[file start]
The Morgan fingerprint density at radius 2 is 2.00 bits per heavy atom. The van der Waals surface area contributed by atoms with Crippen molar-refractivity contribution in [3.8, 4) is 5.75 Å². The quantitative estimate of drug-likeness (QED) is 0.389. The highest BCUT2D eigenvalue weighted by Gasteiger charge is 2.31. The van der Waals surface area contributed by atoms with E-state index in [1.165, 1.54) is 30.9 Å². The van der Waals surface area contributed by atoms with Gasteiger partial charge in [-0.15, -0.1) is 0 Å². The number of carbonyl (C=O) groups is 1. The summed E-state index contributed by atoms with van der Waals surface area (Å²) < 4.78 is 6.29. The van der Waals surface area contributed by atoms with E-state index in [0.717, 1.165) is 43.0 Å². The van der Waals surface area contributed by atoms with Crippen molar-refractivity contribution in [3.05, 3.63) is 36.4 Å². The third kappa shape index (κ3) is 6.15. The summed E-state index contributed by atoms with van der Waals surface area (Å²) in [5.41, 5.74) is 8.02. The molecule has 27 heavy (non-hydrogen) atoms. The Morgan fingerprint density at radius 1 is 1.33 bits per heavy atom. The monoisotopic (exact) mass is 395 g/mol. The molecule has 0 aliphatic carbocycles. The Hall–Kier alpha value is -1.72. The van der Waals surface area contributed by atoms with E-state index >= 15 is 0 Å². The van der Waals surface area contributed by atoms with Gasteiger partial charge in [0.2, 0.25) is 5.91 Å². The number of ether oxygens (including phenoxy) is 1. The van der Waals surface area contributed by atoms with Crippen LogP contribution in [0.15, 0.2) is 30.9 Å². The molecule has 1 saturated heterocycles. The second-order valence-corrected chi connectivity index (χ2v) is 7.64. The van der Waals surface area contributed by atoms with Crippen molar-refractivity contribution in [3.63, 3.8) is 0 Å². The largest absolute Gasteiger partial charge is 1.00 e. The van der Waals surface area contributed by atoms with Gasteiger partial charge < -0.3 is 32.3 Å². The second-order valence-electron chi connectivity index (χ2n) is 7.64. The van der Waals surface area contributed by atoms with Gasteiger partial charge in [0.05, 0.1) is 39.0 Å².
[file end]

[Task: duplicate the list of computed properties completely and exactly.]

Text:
The Morgan fingerprint density at radius 2 is 2.00 bits per heavy atom. The van der Waals surface area contributed by atoms with Crippen molar-refractivity contribution in [3.8, 4) is 5.75 Å². The quantitative estimate of drug-likeness (QED) is 0.389. The highest BCUT2D eigenvalue weighted by Gasteiger charge is 2.31. The van der Waals surface area contributed by atoms with E-state index in [1.165, 1.54) is 30.9 Å². The van der Waals surface area contributed by atoms with Gasteiger partial charge in [-0.15, -0.1) is 0 Å². The number of carbonyl (C=O) groups is 1. The summed E-state index contributed by atoms with van der Waals surface area (Å²) < 4.78 is 6.29. The van der Waals surface area contributed by atoms with E-state index in [0.717, 1.165) is 43.0 Å². The van der Waals surface area contributed by atoms with Crippen molar-refractivity contribution in [3.05, 3.63) is 36.4 Å². The third kappa shape index (κ3) is 6.15. The summed E-state index contributed by atoms with van der Waals surface area (Å²) in [5.41, 5.74) is 8.02. The molecule has 27 heavy (non-hydrogen) atoms. The Morgan fingerprint density at radius 1 is 1.33 bits per heavy atom. The monoisotopic (exact) mass is 395 g/mol. The molecule has 0 aliphatic carbocycles. The Hall–Kier alpha value is -1.72. The van der Waals surface area contributed by atoms with E-state index >= 15 is 0 Å². The van der Waals surface area contributed by atoms with Gasteiger partial charge in [0.2, 0.25) is 5.91 Å². The number of ether oxygens (including phenoxy) is 1. The van der Waals surface area contributed by atoms with Crippen LogP contribution in [0.15, 0.2) is 30.9 Å². The molecule has 1 saturated heterocycles. The second-order valence-corrected chi connectivity index (χ2v) is 7.64. The van der Waals surface area contributed by atoms with Crippen molar-refractivity contribution in [3.63, 3.8) is 0 Å². The largest absolute Gasteiger partial charge is 1.00 e. The van der Waals surface area contributed by atoms with Gasteiger partial charge < -0.3 is 32.3 Å². The second-order valence-electron chi connectivity index (χ2n) is 7.64. The van der Waals surface area contributed by atoms with Gasteiger partial charge in [0.05, 0.1) is 39.0 Å².